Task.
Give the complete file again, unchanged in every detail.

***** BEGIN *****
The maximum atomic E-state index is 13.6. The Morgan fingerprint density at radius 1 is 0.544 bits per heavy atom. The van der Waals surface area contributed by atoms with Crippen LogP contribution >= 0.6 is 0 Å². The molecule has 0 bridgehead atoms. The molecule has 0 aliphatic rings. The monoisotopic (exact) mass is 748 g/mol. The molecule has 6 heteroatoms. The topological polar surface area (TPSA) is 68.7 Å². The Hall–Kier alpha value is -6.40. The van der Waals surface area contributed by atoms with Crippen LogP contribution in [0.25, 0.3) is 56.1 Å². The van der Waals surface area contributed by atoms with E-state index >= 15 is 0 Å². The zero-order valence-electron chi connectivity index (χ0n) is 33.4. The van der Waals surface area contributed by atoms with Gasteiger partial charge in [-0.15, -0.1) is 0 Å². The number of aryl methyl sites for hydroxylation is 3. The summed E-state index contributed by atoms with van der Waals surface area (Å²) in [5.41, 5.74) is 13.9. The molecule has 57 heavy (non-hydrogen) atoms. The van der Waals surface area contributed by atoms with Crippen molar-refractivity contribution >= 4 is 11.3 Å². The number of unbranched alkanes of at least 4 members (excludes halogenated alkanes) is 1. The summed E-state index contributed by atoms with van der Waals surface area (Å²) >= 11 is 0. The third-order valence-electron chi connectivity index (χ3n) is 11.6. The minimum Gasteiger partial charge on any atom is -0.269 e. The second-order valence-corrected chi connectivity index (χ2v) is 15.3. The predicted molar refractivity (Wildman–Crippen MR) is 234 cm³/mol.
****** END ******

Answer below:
The maximum atomic E-state index is 13.6. The Morgan fingerprint density at radius 1 is 0.544 bits per heavy atom. The van der Waals surface area contributed by atoms with Crippen LogP contribution >= 0.6 is 0 Å². The molecule has 0 bridgehead atoms. The molecule has 0 aliphatic rings. The monoisotopic (exact) mass is 748 g/mol. The molecule has 6 heteroatoms. The topological polar surface area (TPSA) is 68.7 Å². The Hall–Kier alpha value is -6.40. The van der Waals surface area contributed by atoms with Crippen LogP contribution in [0.25, 0.3) is 56.1 Å². The van der Waals surface area contributed by atoms with E-state index >= 15 is 0 Å². The zero-order valence-electron chi connectivity index (χ0n) is 33.4. The van der Waals surface area contributed by atoms with Gasteiger partial charge in [-0.15, -0.1) is 0 Å². The number of aryl methyl sites for hydroxylation is 3. The summed E-state index contributed by atoms with van der Waals surface area (Å²) in [5.41, 5.74) is 13.9. The molecule has 57 heavy (non-hydrogen) atoms. The van der Waals surface area contributed by atoms with Crippen molar-refractivity contribution >= 4 is 11.3 Å². The number of unbranched alkanes of at least 4 members (excludes halogenated alkanes) is 1. The summed E-state index contributed by atoms with van der Waals surface area (Å²) >= 11 is 0. The third-order valence-electron chi connectivity index (χ3n) is 11.6. The minimum Gasteiger partial charge on any atom is -0.269 e. The second-order valence-corrected chi connectivity index (χ2v) is 15.3. The predicted molar refractivity (Wildman–Crippen MR) is 234 cm³/mol.